A new documentary on the life of Charles Kennedy will see close friends and colleagues recall the abuse the late politician was subjected to online in his final years.
Charles Kennedy: A Good Man, which airs on BBC Alba on Tuesday February 23, charts the journey from his Highland croft upbringing to becoming the leader of the Liberal Democrats.
It also looks at his resignation from the post due to alcoholism, and his tragic death just weeks after losing his seat as MP for Ross, Skye and Lochaber to the SNP’s Ian Blackford in 2015.
Documentary contributor Brian Wilson, a journalist and former Labour MP, said of Kennedy’s later life: “He had someone full-time deleting the abuse towards him on social media.
“Charlie was grieving the death of his parents, the loss of his best friend, and trying to hold a family together. Nobody could have been well equipped to deal with that. It was beyond belief the things that were being said and done.
“What Charles was subjected to had nothing to do with his politics, had no respect for what he’d done in politics or in public life, and had no respect for his personal circumstances. It was naked abuse and denigration of the worst kind. I think what was done to him was cruel beyond words.”
The documentary will also feature contributions from Alastair Campbell, Lord Wallace and Mary Ann Kennedy.
In the hour-long film, close friend and former brother-in-law James Gurling reveals that Kennedy had very aggressive anonymous notes left on his car and put through his letterbox.
He said: “The level of anger and vociferous nature of the campaign surprised and really worried him. You begin to wonder what’s in those people’s minds that they think that is an appropriate way of doing things.
“All politicians get shouted down in meetings and get called all sorts but generally speaking that’s in a public view that the community can judge is fair or not. This was something quite different.”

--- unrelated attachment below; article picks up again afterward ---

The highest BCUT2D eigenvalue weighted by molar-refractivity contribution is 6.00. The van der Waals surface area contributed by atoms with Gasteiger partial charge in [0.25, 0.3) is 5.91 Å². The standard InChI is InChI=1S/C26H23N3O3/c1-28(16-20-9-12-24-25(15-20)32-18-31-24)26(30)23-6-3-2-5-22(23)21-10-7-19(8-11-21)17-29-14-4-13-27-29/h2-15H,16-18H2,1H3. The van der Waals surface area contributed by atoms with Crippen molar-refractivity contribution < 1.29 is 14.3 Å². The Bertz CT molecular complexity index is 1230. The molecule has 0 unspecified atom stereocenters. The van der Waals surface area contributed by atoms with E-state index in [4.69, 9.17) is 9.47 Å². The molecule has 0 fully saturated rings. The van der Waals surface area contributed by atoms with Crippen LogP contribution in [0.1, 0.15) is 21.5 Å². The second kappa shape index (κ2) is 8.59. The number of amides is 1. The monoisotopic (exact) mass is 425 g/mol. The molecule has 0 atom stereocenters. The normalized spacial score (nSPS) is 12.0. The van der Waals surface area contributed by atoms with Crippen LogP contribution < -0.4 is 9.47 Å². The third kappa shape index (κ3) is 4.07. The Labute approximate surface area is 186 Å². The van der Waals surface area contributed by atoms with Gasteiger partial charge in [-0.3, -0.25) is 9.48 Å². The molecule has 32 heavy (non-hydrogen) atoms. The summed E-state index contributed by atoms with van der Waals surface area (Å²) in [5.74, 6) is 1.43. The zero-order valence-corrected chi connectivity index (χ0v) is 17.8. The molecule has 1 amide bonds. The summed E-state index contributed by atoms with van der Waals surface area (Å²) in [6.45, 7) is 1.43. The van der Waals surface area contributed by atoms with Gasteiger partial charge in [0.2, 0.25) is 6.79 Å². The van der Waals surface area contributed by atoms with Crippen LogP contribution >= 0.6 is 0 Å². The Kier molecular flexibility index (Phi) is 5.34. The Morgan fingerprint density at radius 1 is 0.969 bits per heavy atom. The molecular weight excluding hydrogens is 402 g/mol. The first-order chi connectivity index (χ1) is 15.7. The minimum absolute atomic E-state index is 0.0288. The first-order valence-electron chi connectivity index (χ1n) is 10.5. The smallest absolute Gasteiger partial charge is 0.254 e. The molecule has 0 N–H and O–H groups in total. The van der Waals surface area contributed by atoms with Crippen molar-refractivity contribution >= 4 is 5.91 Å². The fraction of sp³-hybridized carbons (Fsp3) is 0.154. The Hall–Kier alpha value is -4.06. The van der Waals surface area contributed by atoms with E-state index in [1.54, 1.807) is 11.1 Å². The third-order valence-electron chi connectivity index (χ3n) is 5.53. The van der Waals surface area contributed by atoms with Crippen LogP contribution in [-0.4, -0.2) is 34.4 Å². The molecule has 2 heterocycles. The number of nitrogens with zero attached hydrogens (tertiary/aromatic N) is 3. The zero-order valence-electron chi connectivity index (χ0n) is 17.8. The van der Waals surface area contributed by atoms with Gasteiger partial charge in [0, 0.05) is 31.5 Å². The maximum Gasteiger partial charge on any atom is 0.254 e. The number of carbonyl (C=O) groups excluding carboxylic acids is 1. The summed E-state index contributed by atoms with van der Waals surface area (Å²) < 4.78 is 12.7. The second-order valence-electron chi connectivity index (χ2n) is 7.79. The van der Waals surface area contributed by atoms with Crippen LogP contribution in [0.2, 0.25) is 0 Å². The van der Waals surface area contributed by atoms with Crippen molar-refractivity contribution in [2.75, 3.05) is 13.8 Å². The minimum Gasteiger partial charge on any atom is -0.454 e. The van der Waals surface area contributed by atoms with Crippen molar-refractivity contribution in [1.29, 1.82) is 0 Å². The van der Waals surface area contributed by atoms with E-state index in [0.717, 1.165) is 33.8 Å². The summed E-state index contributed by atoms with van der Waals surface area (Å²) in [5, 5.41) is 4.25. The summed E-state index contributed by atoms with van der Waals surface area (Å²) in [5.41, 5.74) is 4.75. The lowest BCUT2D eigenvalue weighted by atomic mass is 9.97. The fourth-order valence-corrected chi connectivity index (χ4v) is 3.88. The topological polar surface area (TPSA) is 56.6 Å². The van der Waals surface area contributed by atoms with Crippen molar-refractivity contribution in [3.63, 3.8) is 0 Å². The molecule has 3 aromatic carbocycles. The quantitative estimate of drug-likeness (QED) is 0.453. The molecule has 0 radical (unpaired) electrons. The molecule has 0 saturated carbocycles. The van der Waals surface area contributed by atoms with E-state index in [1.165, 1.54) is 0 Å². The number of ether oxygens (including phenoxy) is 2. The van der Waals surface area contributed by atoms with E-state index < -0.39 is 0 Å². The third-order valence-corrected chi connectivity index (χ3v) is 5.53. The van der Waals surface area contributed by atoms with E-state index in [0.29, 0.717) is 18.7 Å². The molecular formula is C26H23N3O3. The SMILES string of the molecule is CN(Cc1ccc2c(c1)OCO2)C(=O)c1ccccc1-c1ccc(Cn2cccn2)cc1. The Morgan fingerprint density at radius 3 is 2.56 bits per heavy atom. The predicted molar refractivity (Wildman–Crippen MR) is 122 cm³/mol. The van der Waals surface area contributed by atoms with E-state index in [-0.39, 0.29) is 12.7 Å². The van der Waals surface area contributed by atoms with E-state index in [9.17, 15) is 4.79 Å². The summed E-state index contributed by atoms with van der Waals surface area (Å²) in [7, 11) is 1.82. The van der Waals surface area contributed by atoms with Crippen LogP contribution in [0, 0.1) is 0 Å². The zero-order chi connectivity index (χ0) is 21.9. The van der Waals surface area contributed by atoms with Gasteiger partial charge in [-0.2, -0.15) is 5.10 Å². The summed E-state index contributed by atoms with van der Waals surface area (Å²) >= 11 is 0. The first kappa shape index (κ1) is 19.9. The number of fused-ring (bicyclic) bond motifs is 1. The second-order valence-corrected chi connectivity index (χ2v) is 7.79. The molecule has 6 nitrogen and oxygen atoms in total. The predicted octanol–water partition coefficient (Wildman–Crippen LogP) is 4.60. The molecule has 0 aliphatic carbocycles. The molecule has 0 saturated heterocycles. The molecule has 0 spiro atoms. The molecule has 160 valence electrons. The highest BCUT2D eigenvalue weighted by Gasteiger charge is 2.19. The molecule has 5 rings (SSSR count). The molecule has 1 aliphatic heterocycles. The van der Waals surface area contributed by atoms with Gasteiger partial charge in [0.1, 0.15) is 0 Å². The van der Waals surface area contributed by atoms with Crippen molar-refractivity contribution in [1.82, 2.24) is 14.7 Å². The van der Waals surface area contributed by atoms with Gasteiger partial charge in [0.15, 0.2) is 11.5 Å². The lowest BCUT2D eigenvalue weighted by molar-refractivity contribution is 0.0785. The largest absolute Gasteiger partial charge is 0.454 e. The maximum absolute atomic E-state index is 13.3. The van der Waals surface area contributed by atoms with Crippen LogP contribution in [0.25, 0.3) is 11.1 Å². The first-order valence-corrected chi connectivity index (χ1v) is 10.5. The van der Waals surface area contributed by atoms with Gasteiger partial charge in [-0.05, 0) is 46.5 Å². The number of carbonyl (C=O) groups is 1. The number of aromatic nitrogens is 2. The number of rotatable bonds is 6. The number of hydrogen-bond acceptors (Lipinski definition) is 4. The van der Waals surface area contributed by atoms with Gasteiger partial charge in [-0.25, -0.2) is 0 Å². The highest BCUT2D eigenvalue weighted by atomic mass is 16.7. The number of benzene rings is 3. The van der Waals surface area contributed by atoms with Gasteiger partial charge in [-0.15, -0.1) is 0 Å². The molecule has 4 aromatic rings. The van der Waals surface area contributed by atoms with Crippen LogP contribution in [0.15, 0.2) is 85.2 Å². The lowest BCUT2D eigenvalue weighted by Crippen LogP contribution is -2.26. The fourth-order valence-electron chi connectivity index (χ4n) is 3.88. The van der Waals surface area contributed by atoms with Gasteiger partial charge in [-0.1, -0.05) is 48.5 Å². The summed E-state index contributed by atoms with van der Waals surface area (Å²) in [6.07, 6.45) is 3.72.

Kennedy was just 23 years old when he won his Highland seat for the Social Democratic Party (SDP), a time where the area had been devastated by the closure of the Aluminum Smelter at Invergordon.
In a 32-year career in politics, Kennedy rose through the ranks of his party and went on to lead the Liberal Democrats after the SDP merged with the Liberal Party.
He led the party from 1999 to 2006, when he stepped down after revealing his battle with alcoholism.
Following the Lib Dems’ role in the 2010 coalition with the Conservatives and the 2014 independence referendum, the 2015 election was highly charged.
Kennedy faced abuse on social media, and eventually lost his seat in what he described as “the night of the long sgian dubhs”.
He died a few weeks later and was buried on land in Lochaber dating back to the 18th Century when Cameron of Lochiel gifted burial rites to the Kennedys of Cluny for their support during the Jacobite Rebellion.
Tearlach Ceannadach: Labhraiche Lochabair / Charles Kennedy: A Good Man Speakingis on BBC ALBA on Tuesday, February 23 at 9pm and will be available on the BBC iPlayer for 30 days afterwards
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